Saturday 19 November 2016
Ko tēnei te karaka ki kā mauka whakahī o Kāi Tahu. Nau mai, hoki mai ki Hui-ā-Tau 2016, ki Koukourārata.

9.30am Event opens to whānau
10.00am Mihi Whakatau

REPORT BACK: 10.30am – 10.55am

10.30am MC Introduction/house keeping
10.35am Te Rūnanga Report Back
10.45am Ngāi Tahu Holdings’ Report Back
10.55am Manawa Kāi Tahu launch

OPEN FORUM: 11am – 12pm

12.00pm PRAG Report + Q&A
12.20pm Rangatahi Presentation – Te Pōkai Ao + Q&A
12.40pm Rangatahi Presentation 2 – Te Kākano o Te Tōtara Leadership Programme + Q&A


KAI: 1.15pm – 3pm


There will be a ferry available from Lyttelton to transport a limited number to and from Koukourārata.

Places will be allocated on a first in first served bases. To book a space on the ferry please email: [email protected] with your name.

Boat: Fiordland 1
Depart: Lyttelton 7.30am
Pick up: Koukourārata 4.00pm

Car parking

At the end of the tunnel turn left onto Noriwch Quay. Park anywhere on Norwich Quay and walk over the bridge and follow the footsteps on the pavement to Black Cat ferries. It is a casual five minute walk.

Where: Located on B Jetty, Lyttelton Harbour but clearly marked on the pavement.

Parking in Koukourārata
The road around the marae will be closed on the day and a traffic management plan will be in place directing whānau to the allocated parking area.

Live Stream

Ngāi Tahu whānau can watch Hui-ā-Tau from anywhere in the world with the live stream beginning at 10am (NZT) on

Live Stream Hubs
Hui-ā-Tau hubs will be set up to watch the live stream in Invercargill, Dunedin and Hokitika. The hubs will be open from 9.30am with the live stream beginning at 10am.

Invercargill Hub
Te Rau Aroha
Cnr Henderson and Bradshaw Streets

Dunedin Hub
Te Rūnanga o Ngāi Tahu
258 Stuart Street, Dunedin 9016

Hokitika Hub
Arahura Marae
1 Old Church Road

Open Forum

Whānau can register questions for Open Forum by emailing: [email protected]

Tu Te Huarewa


Letter to Koukourārata B4 tonight

“Ko te reo te taikura o te whakaao mārama”
= The language is the heart to understanding.
Kia ora koutou katoa whanauka o Koukourārata,
Kā mihi aroha, kā mihi manaaki, kā mihi mana tapu, kā mihi tapu mana ki kā rakatira koutou katoa e ora ana ki kā rakatira koutou katoa kua mate, ki a Cora Te Aroha Wereta/Watkins/Duncan tuakana, taina, tuahine, whaea, tāua, tō māua māmā.
Haere, haere, haere atu rā.

Nō reira
Ka piti hono tātai hono
Te huka mate, ki te huka mate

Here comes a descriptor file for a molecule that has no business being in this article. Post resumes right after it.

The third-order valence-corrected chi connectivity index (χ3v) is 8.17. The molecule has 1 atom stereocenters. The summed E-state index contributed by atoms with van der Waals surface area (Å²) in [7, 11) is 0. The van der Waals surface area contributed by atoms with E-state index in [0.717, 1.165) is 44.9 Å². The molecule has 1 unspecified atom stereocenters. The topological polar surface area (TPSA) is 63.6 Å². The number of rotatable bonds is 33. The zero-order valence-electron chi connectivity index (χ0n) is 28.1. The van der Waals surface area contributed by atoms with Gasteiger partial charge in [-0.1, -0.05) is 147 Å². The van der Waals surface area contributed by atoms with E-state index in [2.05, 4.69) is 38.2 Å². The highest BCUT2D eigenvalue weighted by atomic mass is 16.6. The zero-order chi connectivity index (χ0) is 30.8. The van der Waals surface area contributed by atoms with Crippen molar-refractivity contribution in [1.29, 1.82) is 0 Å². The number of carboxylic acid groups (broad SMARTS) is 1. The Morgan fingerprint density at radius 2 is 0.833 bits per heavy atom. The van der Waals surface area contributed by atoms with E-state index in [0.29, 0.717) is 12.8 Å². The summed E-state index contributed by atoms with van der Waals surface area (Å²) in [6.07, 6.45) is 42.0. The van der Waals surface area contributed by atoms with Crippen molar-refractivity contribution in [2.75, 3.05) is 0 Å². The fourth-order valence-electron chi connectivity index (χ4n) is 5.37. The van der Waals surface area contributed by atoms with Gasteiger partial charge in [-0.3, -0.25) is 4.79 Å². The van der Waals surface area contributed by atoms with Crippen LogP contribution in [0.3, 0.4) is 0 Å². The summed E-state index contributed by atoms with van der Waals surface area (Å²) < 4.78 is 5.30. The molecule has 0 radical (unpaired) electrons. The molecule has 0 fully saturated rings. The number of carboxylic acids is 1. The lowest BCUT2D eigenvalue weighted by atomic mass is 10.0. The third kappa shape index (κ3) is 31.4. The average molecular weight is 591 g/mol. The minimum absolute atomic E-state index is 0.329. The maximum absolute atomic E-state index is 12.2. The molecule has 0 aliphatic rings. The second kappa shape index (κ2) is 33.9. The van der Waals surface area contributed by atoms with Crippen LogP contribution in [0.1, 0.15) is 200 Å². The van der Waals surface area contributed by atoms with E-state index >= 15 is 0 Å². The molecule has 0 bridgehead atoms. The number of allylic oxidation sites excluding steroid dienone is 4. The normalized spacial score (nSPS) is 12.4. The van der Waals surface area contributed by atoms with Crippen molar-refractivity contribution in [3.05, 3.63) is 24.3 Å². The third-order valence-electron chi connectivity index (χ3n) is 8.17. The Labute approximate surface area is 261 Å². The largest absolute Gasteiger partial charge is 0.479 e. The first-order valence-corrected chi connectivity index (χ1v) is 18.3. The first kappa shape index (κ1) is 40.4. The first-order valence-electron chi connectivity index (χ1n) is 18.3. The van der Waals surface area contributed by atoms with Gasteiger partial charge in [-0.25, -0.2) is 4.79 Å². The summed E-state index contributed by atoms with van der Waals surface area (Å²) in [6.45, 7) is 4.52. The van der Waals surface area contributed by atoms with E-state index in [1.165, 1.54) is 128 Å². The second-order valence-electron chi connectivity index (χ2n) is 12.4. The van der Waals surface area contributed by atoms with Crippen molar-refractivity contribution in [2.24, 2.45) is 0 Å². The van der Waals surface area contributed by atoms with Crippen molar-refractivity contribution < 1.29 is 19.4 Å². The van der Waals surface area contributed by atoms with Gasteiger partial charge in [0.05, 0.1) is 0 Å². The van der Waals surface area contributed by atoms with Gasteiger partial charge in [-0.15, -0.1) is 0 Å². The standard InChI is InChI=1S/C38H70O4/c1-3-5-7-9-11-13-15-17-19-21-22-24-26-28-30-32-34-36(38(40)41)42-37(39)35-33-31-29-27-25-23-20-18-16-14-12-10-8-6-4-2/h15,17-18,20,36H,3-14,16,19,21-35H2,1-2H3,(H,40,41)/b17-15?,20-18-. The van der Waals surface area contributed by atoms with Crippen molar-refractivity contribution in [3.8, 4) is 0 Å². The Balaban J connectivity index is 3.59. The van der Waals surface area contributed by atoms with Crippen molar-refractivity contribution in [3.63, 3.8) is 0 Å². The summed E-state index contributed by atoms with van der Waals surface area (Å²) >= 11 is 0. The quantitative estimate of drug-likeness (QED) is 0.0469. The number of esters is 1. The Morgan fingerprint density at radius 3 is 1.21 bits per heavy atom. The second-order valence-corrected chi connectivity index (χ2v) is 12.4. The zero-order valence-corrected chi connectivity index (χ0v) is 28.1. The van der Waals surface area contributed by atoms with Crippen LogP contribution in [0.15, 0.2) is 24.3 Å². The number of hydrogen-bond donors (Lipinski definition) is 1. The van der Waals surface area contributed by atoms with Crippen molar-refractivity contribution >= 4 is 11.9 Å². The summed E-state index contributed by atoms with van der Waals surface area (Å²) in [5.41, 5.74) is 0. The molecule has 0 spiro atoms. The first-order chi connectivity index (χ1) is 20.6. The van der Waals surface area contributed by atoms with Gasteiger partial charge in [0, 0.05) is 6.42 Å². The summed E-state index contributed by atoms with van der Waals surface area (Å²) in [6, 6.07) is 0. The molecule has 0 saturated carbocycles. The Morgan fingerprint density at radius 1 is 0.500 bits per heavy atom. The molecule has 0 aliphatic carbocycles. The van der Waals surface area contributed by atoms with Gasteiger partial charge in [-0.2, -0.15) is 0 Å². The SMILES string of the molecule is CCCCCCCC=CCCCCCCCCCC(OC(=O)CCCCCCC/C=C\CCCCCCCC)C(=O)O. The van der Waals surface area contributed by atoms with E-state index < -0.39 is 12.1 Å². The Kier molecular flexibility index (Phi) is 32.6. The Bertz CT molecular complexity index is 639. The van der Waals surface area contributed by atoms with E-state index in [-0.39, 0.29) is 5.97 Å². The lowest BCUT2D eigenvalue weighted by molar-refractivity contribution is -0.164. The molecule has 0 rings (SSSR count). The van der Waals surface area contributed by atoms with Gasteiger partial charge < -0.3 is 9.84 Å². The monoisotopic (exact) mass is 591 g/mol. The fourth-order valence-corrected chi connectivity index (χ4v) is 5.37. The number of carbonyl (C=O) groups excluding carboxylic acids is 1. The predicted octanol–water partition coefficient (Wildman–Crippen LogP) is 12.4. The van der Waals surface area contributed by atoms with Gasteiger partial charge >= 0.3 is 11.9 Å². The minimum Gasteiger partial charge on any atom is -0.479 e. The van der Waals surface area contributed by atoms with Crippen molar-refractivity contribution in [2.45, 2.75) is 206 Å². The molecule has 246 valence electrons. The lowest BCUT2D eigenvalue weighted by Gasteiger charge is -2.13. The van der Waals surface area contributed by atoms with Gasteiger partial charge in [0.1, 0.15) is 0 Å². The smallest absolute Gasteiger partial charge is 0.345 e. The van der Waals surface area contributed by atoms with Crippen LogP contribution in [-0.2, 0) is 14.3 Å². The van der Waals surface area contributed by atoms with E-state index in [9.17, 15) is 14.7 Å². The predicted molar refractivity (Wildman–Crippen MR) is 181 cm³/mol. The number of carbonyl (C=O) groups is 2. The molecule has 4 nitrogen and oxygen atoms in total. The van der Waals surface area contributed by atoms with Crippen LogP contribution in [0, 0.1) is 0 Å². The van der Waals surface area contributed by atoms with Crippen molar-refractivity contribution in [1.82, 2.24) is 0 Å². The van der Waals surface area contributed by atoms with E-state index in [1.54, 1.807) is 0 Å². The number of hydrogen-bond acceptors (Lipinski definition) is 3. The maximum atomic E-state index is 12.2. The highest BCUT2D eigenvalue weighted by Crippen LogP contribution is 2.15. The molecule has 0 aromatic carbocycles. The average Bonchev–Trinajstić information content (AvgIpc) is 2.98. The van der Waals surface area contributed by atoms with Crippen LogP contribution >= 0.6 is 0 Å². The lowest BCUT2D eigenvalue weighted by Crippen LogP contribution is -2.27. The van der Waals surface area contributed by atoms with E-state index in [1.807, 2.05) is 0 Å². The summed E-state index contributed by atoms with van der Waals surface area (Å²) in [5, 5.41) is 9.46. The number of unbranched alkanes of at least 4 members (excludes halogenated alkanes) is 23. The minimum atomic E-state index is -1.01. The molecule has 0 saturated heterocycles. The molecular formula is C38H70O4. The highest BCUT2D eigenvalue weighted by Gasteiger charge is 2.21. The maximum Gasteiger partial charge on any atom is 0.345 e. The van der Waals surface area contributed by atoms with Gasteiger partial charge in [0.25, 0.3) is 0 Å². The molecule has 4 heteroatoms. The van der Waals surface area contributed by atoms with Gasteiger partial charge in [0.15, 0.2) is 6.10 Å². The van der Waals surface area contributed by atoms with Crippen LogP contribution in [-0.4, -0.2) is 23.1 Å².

Te huka ora, ki te huka ora
Tēnā koutou, tēnā koutou, kia ora tātou katoa.
“Ka ora te reo ki te kōrerotia” = The language will grow if it is spoken. Submitted by Pita Watkins

Ngā mate
Our heartfelt aroha goes out to the whānau of Aroha Duncan who passed away unexpectedly in January and Linda Grennell who passed away in February.

Aroha Hinetaumai Duncan

Born and named Cora Te Aroha Wereta on 10 October 1937 at home in Port Levy – Koukourārata. The youngest born to Poihipi and Merimatahaere Wereta and a
loving sister to Gloria Raureka, Rua, Jim, Matapi, Tokerau, Walton and Meri.

How do you begin to write a life-long connection to uphold mana and love of a “Mum?”
How do you express the utmost respect, a connection that an individual held in so many aspects of life?

To start to explain the continued new and old relationships made within our time of mourning.
These will provide pathways into our future. It’s like mum’s destiny of distinctive pathways to sustain relationships/whānau was naturally imposed. Reflecting on her birth in her Port Levy whānau home, it gives reason as to why her effortless connections bloomed.

She was born the pēpi, tuahine, within mana whenua. Mum connected with all her whānau and friends, often being the West Coast connection for whānau holidays and breaks away.

Once connected she let the natural pathway of self-determination evolve and if that meant you walk through her door again so be it if it was you living your journey, she still wished the very best for you.

Graceful in her presence and still graceful in her passing. I cannot give my mum the writing of her life she deserves. All I can do is continue to hold her in my heart. It is to you the reader, to reflect on how our mum, tāua, gran, sister, aunt, cousin, and friend impacted on your journey, to share in your thoughts and love in your own space that fits for you.

Mum is buried in our urupā in Port Levy, with her mother, Meri Wereta, her sister, Matapi, and brother, Jim, surrounded by whānau. With the best view and sunrise in her place of birth. To forever rest at home.
Nā Gina-Lee Duncan.

Aroha Hinetaumai Duncan.

Aroha Hinetaumai Duncan.

Jetty repairs

Yes, you’re seeing it right – work to repair our wharf will commence in early to mid-September.

Even though the wharf is only partially closed off, the whole wharf will be closed for approximately five weeks while repair work is being carried out.

The jetty.

The jetty.

New whare wānanga

Here is the artist’s impression of the new whare wānanga for which building will begin in the near future.

Impression by Peter Dunbar, architectual designer.

Impression by Peter Dunbar, architectual designer.


Did you know that we are on Facebook?

Office number

Sorry, got my fingers in a muddle. The number should read 03 365 3281.